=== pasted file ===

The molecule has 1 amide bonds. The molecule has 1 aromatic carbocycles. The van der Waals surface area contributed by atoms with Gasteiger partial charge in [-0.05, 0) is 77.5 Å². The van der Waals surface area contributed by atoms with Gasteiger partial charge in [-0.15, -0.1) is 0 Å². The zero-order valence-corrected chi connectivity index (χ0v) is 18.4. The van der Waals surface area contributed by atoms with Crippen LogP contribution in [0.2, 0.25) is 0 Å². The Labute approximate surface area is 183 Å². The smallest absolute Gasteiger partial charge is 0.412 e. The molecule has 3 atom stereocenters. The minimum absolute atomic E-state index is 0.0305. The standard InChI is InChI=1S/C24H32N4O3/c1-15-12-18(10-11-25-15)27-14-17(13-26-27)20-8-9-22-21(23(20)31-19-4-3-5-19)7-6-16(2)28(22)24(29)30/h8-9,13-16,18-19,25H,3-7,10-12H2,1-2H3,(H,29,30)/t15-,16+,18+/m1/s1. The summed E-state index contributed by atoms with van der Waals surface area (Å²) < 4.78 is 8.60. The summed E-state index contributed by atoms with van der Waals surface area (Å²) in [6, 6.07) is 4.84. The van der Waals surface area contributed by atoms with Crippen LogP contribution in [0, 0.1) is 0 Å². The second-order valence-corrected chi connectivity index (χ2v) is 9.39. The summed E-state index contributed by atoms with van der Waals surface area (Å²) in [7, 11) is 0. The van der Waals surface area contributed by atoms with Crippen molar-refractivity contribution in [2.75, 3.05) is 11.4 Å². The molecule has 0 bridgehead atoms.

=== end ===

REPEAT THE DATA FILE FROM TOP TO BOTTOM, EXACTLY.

The molecule has 1 amide bonds. The molecule has 1 aromatic carbocycles. The van der Waals surface area contributed by atoms with Gasteiger partial charge in [-0.05, 0) is 77.5 Å². The van der Waals surface area contributed by atoms with Gasteiger partial charge in [-0.15, -0.1) is 0 Å². The zero-order valence-corrected chi connectivity index (χ0v) is 18.4. The van der Waals surface area contributed by atoms with Crippen LogP contribution in [0.2, 0.25) is 0 Å². The Labute approximate surface area is 183 Å². The smallest absolute Gasteiger partial charge is 0.412 e. The molecule has 3 atom stereocenters. The minimum absolute atomic E-state index is 0.0305. The standard InChI is InChI=1S/C24H32N4O3/c1-15-12-18(10-11-25-15)27-14-17(13-26-27)20-8-9-22-21(23(20)31-19-4-3-5-19)7-6-16(2)28(22)24(29)30/h8-9,13-16,18-19,25H,3-7,10-12H2,1-2H3,(H,29,30)/t15-,16+,18+/m1/s1. The summed E-state index contributed by atoms with van der Waals surface area (Å²) < 4.78 is 8.60. The summed E-state index contributed by atoms with van der Waals surface area (Å²) in [6, 6.07) is 4.84. The van der Waals surface area contributed by atoms with Crippen LogP contribution in [0, 0.1) is 0 Å². The second-order valence-corrected chi connectivity index (χ2v) is 9.39. The summed E-state index contributed by atoms with van der Waals surface area (Å²) in [7, 11) is 0. The van der Waals surface area contributed by atoms with Crippen molar-refractivity contribution in [2.75, 3.05) is 11.4 Å². The molecule has 0 bridgehead atoms.